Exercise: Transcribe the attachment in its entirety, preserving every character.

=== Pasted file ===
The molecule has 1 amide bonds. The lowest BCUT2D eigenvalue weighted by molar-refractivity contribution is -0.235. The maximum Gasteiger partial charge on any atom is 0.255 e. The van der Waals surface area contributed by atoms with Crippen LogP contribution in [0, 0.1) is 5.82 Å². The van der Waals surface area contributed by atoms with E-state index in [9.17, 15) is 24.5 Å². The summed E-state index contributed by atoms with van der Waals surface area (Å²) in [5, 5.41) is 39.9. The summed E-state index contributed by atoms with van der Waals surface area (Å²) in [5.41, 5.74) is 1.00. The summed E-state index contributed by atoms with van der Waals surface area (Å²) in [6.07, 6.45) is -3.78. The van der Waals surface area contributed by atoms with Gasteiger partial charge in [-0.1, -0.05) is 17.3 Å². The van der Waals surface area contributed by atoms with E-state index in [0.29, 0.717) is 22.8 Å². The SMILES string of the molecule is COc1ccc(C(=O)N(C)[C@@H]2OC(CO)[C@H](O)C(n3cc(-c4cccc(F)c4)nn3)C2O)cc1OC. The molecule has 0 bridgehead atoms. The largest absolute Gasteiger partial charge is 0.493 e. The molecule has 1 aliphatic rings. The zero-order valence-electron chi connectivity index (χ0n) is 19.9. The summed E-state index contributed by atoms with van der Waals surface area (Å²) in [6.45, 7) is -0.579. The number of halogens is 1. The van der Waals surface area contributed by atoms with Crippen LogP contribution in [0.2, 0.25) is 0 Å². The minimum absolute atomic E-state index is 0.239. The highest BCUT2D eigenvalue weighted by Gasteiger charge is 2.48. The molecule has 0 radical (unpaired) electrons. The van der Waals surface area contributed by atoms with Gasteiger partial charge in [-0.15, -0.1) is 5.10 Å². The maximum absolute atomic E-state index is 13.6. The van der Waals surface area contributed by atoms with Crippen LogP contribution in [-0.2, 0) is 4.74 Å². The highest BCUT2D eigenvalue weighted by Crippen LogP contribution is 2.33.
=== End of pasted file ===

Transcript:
The molecule has 1 amide bonds. The lowest BCUT2D eigenvalue weighted by molar-refractivity contribution is -0.235. The maximum Gasteiger partial charge on any atom is 0.255 e. The van der Waals surface area contributed by atoms with Crippen LogP contribution in [0, 0.1) is 5.82 Å². The van der Waals surface area contributed by atoms with E-state index in [9.17, 15) is 24.5 Å². The summed E-state index contributed by atoms with van der Waals surface area (Å²) in [5, 5.41) is 39.9. The summed E-state index contributed by atoms with van der Waals surface area (Å²) in [5.41, 5.74) is 1.00. The summed E-state index contributed by atoms with van der Waals surface area (Å²) in [6.07, 6.45) is -3.78. The van der Waals surface area contributed by atoms with Gasteiger partial charge in [-0.1, -0.05) is 17.3 Å². The van der Waals surface area contributed by atoms with E-state index in [0.29, 0.717) is 22.8 Å². The SMILES string of the molecule is COc1ccc(C(=O)N(C)[C@@H]2OC(CO)[C@H](O)C(n3cc(-c4cccc(F)c4)nn3)C2O)cc1OC. The molecule has 0 bridgehead atoms. The largest absolute Gasteiger partial charge is 0.493 e. The molecule has 1 aliphatic rings. The zero-order valence-electron chi connectivity index (χ0n) is 19.9. The summed E-state index contributed by atoms with van der Waals surface area (Å²) in [6.45, 7) is -0.579. The number of halogens is 1. The van der Waals surface area contributed by atoms with Crippen LogP contribution in [0.2, 0.25) is 0 Å². The minimum absolute atomic E-state index is 0.239. The highest BCUT2D eigenvalue weighted by Gasteiger charge is 2.48. The molecule has 0 radical (unpaired) electrons. The van der Waals surface area contributed by atoms with Gasteiger partial charge in [-0.15, -0.1) is 5.10 Å². The maximum absolute atomic E-state index is 13.6. The van der Waals surface area contributed by atoms with Crippen LogP contribution in [-0.2, 0) is 4.74 Å². The highest BCUT2D eigenvalue weighted by Crippen LogP contribution is 2.33.